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Study Abroad Ain’t What It Used to Be

It’s hard to believe that 20 years ago Ana Gordon Volpi and I were both in the middle of our semester abroad in Israel, she in the hills of Jerusalem at Hebrew University and me soaking up the Mediterranean sun at Tel Aviv University. Right about now I had just showed up at Ana’s apartment after a spring break in Egypt and Jordan and far removed from a shower.

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If we’d had Facebook back then, maybe I would still be in touch with some of these people.

What is even more remarkable than the fact that 20 years has passed is how fundamentally different our experiences would have been, primarily due to technology (we’ll park geopolitics in the corner for this post). Hearkening back to the 1995 study abroad experience, we had to do things like:

  • Go to a special computer lab on campus to send and receive email (so we almost never did)
  • Go to the local phone company to get our phone turned on and pay our bills (which were exorbitant, so we rarely used them)
  • Rely on printed bus schedules and maps to navigate from city to city (more often than not managing to arrive despite language and cultural barriers)
  • Rely on used copies of Let’s Go [INSERT YOUR COUNTRY HERE] to choose hotels, hostels, restaurants and attractions (which once resulted in us spending the night in a brothel in Haifa that was using its hotel status as a front)
  • Take pictures with cameras that used film and then pay to get those pictures developed (and having to wait until we returned home to share them with our friends and family)
    You know this would've gotten a million likes on Instagram.

    You know this would’ve gotten a million likes on Instagram.

    What weren’t we doing?

  • Texting our parents that we’d arrived the second our plane landed
  • Posting selfies on social networks holding [INSERT CLICHÉ LOCAL CUISINE HERE] in front of [INSERT TOURIST TRAP HERE]
  • Keeping up on what was happening back at our campuses back home or with our friends who were having their own study abroad experiences elsewhere
  • Using Google Maps and GPS to figure out where things were or double-checking that our taxi driver really was taking the quickest route to our destination
  • Listening to the same exact music on Spotify that we would at home
  • Relying on Yelp reviews before checking out a random restaurant

    In short, technology would have circumvented the immersion and isolation that came with plopping yourself into another country for six months. Sure, the American students stuck together as we explored and annoyed people in our host countries, but aside from our immediate compatriots we were not sharing the experience with anyone.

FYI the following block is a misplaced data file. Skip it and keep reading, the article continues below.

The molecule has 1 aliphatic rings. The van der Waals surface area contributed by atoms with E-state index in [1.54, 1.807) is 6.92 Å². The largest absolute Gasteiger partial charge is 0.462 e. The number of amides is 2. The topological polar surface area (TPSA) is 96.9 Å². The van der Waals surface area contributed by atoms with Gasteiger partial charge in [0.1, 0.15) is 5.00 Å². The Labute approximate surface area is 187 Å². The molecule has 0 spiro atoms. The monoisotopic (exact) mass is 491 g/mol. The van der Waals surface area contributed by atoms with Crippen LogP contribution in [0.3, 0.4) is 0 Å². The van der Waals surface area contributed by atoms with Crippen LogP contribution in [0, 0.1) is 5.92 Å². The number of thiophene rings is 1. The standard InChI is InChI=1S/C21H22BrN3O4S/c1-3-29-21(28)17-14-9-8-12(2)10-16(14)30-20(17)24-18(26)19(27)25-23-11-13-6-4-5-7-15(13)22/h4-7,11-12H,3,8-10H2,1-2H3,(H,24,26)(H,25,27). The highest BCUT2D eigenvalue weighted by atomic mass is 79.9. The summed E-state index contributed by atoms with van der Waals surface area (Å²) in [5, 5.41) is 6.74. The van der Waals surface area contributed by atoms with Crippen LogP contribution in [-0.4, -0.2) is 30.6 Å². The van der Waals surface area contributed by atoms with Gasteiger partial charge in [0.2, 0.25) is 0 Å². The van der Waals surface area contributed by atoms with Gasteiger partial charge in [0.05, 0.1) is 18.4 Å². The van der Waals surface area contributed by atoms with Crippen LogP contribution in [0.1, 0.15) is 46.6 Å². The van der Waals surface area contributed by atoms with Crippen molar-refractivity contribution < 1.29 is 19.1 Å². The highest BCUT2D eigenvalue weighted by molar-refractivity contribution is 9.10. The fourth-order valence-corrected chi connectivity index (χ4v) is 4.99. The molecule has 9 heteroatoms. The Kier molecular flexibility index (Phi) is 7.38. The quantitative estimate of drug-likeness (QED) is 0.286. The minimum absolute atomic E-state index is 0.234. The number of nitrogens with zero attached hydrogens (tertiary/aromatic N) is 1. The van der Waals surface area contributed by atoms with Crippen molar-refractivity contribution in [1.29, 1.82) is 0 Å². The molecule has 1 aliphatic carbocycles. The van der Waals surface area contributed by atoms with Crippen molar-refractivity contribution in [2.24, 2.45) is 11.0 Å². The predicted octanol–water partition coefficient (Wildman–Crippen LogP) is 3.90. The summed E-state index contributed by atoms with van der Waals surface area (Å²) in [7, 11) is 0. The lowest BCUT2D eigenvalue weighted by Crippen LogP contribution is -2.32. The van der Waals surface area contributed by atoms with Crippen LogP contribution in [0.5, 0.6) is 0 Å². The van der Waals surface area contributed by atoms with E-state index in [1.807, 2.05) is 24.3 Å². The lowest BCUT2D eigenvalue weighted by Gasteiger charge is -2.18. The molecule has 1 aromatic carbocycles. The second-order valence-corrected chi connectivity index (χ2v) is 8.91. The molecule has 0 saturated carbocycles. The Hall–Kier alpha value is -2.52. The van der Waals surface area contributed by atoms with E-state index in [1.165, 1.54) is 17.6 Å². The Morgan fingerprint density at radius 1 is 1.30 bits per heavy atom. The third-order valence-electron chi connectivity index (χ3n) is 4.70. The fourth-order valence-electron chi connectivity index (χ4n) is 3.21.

We weren’t worried about how many people had “liked” our sunrise picture on Mt. Sinai and we felt no obligation to comment on how drunk Jenny got at the Sigma Alpha Zeta party on Saturday night. We returned home with unexpected facial hair and new worldviews able to form during months of independence from the opinions of our regular circles of friends.

    If we had smartphones, would we have even bothered to Hacky Sack among the ruins?

    If we had smartphones, would we have even bothered to Hacky Sack among the ruins?

    That’s not to say technology doesn’t bring some positives to the study abroad experience:

  • It might have been nice to delete some of those photos before getting them printed out
  • Maybe if there had been Facebook I would actually be in touch with some of those friends and traveling companions (or at least having their status updates pop up in my feed)
  • I could have looked up on Wikipedia what random old thing I was staring at instead of just saying to myself “there’s another old thing” and going about my business
  • I could have started following those random Australians from the hostel on Instagram and seen where they ambled onto next during their gap years
  • I could have sent money via PayPal to those nice New Zealanders who covered my boat fare when I came up short

    Despite all that, I wouldn’t trade in what I experienced 20 years ago and it’s sad that short of a massive power outage or maybe a trip to Antarctica my own kids will never have that type of trip. Then again, I’ll probably feel a lot better seeing their icon on the Find My Friends app and following them on their social networks instead of getting unpredictable collect calls from a payphone like my parents did.